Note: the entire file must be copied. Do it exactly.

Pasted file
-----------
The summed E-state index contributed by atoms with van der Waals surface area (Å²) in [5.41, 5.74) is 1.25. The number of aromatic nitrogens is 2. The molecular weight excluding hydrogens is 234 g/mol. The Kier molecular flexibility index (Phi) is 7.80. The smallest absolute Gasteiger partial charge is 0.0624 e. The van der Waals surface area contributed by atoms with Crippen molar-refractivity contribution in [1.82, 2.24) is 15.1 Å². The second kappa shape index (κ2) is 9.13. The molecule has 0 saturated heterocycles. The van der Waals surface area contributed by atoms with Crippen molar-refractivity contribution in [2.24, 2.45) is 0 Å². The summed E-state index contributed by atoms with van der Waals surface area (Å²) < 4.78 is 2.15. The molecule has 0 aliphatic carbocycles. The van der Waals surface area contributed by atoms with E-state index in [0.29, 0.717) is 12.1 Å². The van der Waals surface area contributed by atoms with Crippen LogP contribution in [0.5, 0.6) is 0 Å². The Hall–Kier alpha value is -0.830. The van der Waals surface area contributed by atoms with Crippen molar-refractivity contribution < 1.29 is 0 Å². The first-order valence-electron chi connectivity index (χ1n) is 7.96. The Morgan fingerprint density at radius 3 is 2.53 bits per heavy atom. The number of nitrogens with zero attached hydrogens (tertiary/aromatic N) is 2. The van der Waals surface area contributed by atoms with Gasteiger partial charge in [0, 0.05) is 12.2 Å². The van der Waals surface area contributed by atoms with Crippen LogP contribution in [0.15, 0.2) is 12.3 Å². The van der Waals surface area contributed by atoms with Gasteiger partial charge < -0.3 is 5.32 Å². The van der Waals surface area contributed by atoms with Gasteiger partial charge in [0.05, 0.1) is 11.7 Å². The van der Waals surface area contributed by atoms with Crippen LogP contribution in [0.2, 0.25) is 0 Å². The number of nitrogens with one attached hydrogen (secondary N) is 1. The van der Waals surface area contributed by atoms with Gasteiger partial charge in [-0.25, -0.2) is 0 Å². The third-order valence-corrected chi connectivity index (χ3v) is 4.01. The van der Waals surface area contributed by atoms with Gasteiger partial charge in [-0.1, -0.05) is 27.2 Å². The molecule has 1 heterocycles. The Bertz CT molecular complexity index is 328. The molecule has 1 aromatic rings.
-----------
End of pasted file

The summed E-state index contributed by atoms with van der Waals surface area (Å²) in [5.41, 5.74) is 1.25. The number of aromatic nitrogens is 2. The molecular weight excluding hydrogens is 234 g/mol. The Kier molecular flexibility index (Phi) is 7.80. The smallest absolute Gasteiger partial charge is 0.0624 e. The van der Waals surface area contributed by atoms with Crippen molar-refractivity contribution in [1.82, 2.24) is 15.1 Å². The second kappa shape index (κ2) is 9.13. The molecule has 0 saturated heterocycles. The van der Waals surface area contributed by atoms with Crippen molar-refractivity contribution in [2.24, 2.45) is 0 Å². The summed E-state index contributed by atoms with van der Waals surface area (Å²) < 4.78 is 2.15. The molecule has 0 aliphatic carbocycles. The van der Waals surface area contributed by atoms with E-state index in [0.29, 0.717) is 12.1 Å². The van der Waals surface area contributed by atoms with Crippen LogP contribution in [0.5, 0.6) is 0 Å². The Hall–Kier alpha value is -0.830. The van der Waals surface area contributed by atoms with Crippen molar-refractivity contribution < 1.29 is 0 Å². The first-order valence-electron chi connectivity index (χ1n) is 7.96. The Morgan fingerprint density at radius 3 is 2.53 bits per heavy atom. The number of nitrogens with zero attached hydrogens (tertiary/aromatic N) is 2. The van der Waals surface area contributed by atoms with Gasteiger partial charge in [0, 0.05) is 12.2 Å². The van der Waals surface area contributed by atoms with Crippen LogP contribution in [0.15, 0.2) is 12.3 Å². The van der Waals surface area contributed by atoms with Gasteiger partial charge < -0.3 is 5.32 Å². The van der Waals surface area contributed by atoms with Gasteiger partial charge in [0.05, 0.1) is 11.7 Å². The van der Waals surface area contributed by atoms with Crippen LogP contribution in [0.2, 0.25) is 0 Å². The number of nitrogens with one attached hydrogen (secondary N) is 1. The van der Waals surface area contributed by atoms with Gasteiger partial charge in [-0.25, -0.2) is 0 Å². The third-order valence-corrected chi connectivity index (χ3v) is 4.01. The van der Waals surface area contributed by atoms with Gasteiger partial charge in [-0.1, -0.05) is 27.2 Å². The molecule has 1 heterocycles. The Bertz CT molecular complexity index is 328. The molecule has 1 aromatic rings.